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I have a road bike that I use mostly for touring (2-3 day trips) and my daily commute (~25km). It's loaded with the Shimano 2300 (2013) 3 X 10 groupset. I know it's not the most efficient or lightweight, but for my purposes it has served me well.

I just broke the rear derailleur. My policy is to always replace parts with ones of the same or better quality.

My problem is that 8-speed parts are becoming less and less common for road bikes, so buying better or equivalent parts for the 2300 is becoming difficult (I live in Singapore).

Is it worth it to upgrade to a complete higher tier groupset like the current Tiagra? My hope is that with this change I can access the market of 10 X 3 speed components and have room to upgrade part by part later if I want to.

Would I need to change more parts than the ones included (derailleurs, shifters, cassette, crankset, BB) other than the chain if my bicycle already handles 2300?

  • If you have a 2300 group set, I'm not sure your rear wheel will take a 10 speed cassette. But you can use any 8 or 9 speed rear derailleur from shimano without issue (they're still very common). – Batman Aug 25 '15 at 11:50
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As usual Sheldon has the answer. However you can also find a great range of second hand parts such as derailleurs from your local bicycle shed.

There's little point replacing the entire groupset, however if you want to move up to 9-speed then there's no problem replacing the rear derailleur, cassette and shifters. If you're replacing your cassette, replace your chain.

Sheldon writes:

In general, all Shimano Cassette Freehubs will work with all Shimano cassettes, any number of speeds.

Your crankset, front derailleur and bottom bracket can remain as they are (matched groupsets are a lie sold to everyone by Shimano). If you do decide for a lighter crankset, you can still leave the front derailleur alone so long as it suits your chainring choice. Similarly you can reuse the bottom bracket if it has the right interface and spindle length.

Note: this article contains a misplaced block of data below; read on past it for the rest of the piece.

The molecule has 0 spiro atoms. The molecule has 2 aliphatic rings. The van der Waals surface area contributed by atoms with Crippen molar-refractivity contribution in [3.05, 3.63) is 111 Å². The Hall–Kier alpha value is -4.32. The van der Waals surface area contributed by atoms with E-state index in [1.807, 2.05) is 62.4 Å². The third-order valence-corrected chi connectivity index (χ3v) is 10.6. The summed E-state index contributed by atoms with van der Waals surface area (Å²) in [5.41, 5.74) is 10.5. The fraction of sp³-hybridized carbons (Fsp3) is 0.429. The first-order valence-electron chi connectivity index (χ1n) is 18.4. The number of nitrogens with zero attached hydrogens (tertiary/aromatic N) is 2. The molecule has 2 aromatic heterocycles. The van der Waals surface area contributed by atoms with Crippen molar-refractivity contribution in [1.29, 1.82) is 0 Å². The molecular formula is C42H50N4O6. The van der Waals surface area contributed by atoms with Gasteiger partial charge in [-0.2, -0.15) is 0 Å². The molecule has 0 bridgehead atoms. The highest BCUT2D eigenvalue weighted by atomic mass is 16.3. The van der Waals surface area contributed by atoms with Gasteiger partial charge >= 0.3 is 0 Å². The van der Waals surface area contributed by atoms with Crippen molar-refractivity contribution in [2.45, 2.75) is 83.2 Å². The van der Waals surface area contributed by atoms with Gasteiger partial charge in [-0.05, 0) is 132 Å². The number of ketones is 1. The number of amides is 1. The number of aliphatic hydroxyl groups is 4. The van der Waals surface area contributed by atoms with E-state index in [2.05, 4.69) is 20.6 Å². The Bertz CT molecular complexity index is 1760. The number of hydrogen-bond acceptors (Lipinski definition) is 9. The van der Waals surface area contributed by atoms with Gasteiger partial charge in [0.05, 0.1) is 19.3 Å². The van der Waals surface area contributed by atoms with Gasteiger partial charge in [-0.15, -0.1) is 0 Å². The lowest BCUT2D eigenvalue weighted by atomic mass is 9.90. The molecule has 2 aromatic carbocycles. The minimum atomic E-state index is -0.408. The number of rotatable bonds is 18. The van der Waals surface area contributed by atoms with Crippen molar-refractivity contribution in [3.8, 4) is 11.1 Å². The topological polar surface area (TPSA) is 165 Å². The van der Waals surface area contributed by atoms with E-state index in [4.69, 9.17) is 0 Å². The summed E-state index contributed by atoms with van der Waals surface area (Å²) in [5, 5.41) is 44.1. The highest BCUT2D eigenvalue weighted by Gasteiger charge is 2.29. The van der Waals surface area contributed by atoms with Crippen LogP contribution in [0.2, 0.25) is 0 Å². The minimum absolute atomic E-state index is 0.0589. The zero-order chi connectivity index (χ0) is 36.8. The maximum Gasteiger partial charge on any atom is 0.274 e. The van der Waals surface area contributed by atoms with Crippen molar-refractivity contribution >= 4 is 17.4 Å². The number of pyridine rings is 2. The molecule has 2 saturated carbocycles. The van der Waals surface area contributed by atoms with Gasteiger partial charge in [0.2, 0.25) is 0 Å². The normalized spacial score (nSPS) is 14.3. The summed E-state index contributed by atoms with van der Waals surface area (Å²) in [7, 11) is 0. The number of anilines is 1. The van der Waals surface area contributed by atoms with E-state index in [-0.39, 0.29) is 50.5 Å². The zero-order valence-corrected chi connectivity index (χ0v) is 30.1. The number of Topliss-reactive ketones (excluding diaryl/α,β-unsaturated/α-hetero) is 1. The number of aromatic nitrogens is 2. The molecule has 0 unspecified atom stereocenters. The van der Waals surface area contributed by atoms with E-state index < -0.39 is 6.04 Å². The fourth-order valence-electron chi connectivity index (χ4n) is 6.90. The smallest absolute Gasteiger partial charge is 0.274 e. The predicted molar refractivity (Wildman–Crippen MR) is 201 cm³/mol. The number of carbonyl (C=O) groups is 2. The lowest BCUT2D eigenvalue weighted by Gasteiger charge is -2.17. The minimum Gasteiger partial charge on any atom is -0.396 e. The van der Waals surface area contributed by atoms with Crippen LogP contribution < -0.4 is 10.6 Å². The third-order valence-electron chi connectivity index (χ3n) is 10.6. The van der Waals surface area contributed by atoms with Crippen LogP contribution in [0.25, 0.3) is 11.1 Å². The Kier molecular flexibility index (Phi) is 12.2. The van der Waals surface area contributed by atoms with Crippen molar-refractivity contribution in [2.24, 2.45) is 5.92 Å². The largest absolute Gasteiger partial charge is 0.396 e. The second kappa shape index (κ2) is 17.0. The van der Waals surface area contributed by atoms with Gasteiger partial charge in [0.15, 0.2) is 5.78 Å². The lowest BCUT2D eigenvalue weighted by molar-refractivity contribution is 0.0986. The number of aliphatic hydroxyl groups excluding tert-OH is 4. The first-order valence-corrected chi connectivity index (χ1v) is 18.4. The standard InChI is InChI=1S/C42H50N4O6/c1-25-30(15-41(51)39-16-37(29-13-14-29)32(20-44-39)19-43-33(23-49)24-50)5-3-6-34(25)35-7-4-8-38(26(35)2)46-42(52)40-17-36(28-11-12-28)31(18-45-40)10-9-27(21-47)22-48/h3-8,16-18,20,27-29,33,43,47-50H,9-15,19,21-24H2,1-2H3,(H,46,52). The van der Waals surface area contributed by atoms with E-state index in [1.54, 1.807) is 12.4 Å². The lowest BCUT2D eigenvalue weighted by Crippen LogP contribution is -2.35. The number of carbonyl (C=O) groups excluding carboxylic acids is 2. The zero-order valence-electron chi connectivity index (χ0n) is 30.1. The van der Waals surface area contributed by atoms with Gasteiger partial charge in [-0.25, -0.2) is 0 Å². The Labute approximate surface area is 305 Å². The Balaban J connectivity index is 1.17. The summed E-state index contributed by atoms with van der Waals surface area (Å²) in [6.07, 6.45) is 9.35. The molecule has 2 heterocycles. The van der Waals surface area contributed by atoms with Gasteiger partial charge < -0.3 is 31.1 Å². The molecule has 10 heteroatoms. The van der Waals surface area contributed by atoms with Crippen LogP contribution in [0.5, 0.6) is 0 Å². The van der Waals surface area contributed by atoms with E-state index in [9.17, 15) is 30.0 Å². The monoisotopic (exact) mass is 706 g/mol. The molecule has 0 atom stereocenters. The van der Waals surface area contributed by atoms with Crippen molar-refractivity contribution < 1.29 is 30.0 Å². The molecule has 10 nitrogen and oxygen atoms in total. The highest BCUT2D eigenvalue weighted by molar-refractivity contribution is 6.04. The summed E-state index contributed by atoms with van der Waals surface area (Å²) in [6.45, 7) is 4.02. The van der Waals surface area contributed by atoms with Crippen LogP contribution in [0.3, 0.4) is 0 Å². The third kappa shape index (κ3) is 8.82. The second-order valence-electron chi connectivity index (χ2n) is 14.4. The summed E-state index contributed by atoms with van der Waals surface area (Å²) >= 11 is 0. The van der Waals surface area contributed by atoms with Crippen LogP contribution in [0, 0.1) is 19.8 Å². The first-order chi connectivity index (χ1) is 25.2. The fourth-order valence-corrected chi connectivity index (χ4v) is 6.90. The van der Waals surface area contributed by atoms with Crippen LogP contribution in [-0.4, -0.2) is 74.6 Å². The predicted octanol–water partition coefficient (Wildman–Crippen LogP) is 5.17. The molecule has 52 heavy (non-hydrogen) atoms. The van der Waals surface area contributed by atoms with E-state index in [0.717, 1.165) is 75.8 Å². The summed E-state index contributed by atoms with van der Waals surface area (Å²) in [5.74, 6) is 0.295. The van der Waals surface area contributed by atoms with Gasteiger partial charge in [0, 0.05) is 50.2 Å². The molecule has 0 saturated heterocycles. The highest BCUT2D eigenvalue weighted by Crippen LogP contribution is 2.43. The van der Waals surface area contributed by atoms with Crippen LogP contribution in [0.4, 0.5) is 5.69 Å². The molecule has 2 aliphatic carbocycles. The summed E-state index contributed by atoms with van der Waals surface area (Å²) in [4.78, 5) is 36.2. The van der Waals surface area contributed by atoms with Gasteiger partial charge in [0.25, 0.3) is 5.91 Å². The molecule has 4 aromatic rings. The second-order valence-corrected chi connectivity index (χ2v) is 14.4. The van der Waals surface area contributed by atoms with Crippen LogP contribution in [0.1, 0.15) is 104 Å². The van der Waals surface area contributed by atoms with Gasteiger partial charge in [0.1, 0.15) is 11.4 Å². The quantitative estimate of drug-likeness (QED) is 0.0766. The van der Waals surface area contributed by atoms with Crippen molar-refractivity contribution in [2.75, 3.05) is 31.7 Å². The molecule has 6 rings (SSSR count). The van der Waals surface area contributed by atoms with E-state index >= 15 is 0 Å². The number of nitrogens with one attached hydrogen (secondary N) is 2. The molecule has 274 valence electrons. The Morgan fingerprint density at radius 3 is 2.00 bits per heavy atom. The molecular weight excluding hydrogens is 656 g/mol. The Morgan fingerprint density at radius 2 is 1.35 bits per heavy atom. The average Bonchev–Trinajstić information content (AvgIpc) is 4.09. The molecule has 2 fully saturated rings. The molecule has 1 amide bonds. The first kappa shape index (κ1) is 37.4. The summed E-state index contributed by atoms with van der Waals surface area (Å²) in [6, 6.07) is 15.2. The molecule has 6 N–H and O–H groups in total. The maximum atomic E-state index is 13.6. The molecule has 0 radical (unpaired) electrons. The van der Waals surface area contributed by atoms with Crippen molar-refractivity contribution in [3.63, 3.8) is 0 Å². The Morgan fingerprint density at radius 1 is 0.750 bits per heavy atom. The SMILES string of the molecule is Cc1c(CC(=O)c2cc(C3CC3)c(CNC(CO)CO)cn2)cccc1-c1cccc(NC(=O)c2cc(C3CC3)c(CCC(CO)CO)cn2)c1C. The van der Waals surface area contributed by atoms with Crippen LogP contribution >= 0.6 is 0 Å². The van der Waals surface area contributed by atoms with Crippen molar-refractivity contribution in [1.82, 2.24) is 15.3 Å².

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All Shimano rear derailleurs have same actuation ration (except for 10-speed MTB), so you can just swap in a Tiagra one.

For the second question, a higher quality groupset will be slightly lighter and work better. The shifter levers on Tiagra and upwards are different design, allowing more comfortable shifting from the drops. Changing entire groupset will require some special tools and be expensive, if you aren't looking for a DIY learning project it's probably best to sell the current bike and buy a new one.

  • Thanks. Does this mean that if I get the 10 speed tiagra cassette and derrailleur, the 2300 shifters would work? – buzoherbert Jul 25 '15 at 10:59
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    No, cassette and shifters need to have same number of speeds. The number printed on rear derailleur does not matter as long as the actuation ratio is same. – ojs Jul 25 '15 at 11:01
  • So the Tiagra derrailleur would work in an 8-speed system? – buzoherbert Jul 26 '15 at 5:31
  • Can it handle the width of the 8-speed chain? – buzoherbert Jul 26 '15 at 5:32
  • I would except so, but can't easily find a reference. It's not uncommon for manufacturers to install a derailleur from upper tier group and use that for marketing, even if the number of speeds doesn't match. – ojs Jul 26 '15 at 10:15

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